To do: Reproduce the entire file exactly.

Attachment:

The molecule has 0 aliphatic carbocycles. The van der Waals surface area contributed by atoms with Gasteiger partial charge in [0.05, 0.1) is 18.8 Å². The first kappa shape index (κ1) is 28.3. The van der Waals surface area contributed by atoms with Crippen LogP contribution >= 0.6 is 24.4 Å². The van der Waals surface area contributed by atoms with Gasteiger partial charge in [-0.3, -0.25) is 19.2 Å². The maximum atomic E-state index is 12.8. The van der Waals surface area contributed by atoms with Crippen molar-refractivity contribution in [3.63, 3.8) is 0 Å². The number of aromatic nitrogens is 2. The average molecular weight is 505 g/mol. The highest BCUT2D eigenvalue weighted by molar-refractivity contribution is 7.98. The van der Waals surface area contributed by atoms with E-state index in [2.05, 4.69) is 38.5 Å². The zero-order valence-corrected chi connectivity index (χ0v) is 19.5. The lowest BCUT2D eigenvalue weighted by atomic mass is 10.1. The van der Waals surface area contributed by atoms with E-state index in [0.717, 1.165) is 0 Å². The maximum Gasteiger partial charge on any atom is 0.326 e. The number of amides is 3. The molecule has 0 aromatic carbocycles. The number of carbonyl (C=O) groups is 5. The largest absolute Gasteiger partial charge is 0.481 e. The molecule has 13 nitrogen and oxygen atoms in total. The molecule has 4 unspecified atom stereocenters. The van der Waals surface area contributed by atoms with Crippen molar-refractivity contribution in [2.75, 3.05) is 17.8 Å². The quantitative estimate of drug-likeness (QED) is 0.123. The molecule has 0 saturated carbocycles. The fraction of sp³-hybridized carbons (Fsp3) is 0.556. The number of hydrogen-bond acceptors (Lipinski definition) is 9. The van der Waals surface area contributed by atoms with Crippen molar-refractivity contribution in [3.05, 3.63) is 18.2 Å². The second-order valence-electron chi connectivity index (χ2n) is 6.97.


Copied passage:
The molecule has 0 aliphatic carbocycles. The van der Waals surface area contributed by atoms with Gasteiger partial charge in [0.05, 0.1) is 18.8 Å². The first kappa shape index (κ1) is 28.3. The van der Waals surface area contributed by atoms with Crippen LogP contribution >= 0.6 is 24.4 Å². The van der Waals surface area contributed by atoms with Gasteiger partial charge in [-0.3, -0.25) is 19.2 Å². The maximum atomic E-state index is 12.8. The van der Waals surface area contributed by atoms with Crippen molar-refractivity contribution in [3.63, 3.8) is 0 Å². The number of aromatic nitrogens is 2. The average molecular weight is 505 g/mol. The highest BCUT2D eigenvalue weighted by molar-refractivity contribution is 7.98. The van der Waals surface area contributed by atoms with E-state index in [2.05, 4.69) is 38.5 Å². The zero-order valence-corrected chi connectivity index (χ0v) is 19.5. The lowest BCUT2D eigenvalue weighted by atomic mass is 10.1. The van der Waals surface area contributed by atoms with E-state index in [0.717, 1.165) is 0 Å². The maximum Gasteiger partial charge on any atom is 0.326 e. The number of amides is 3. The molecule has 0 aromatic carbocycles. The number of carbonyl (C=O) groups is 5. The largest absolute Gasteiger partial charge is 0.481 e. The molecule has 13 nitrogen and oxygen atoms in total. The molecule has 4 unspecified atom stereocenters. The van der Waals surface area contributed by atoms with Crippen molar-refractivity contribution in [2.75, 3.05) is 17.8 Å². The quantitative estimate of drug-likeness (QED) is 0.123. The molecule has 0 saturated carbocycles. The fraction of sp³-hybridized carbons (Fsp3) is 0.556. The number of hydrogen-bond acceptors (Lipinski definition) is 9. The van der Waals surface area contributed by atoms with Crippen molar-refractivity contribution in [3.05, 3.63) is 18.2 Å². The second-order valence-electron chi connectivity index (χ2n) is 6.97.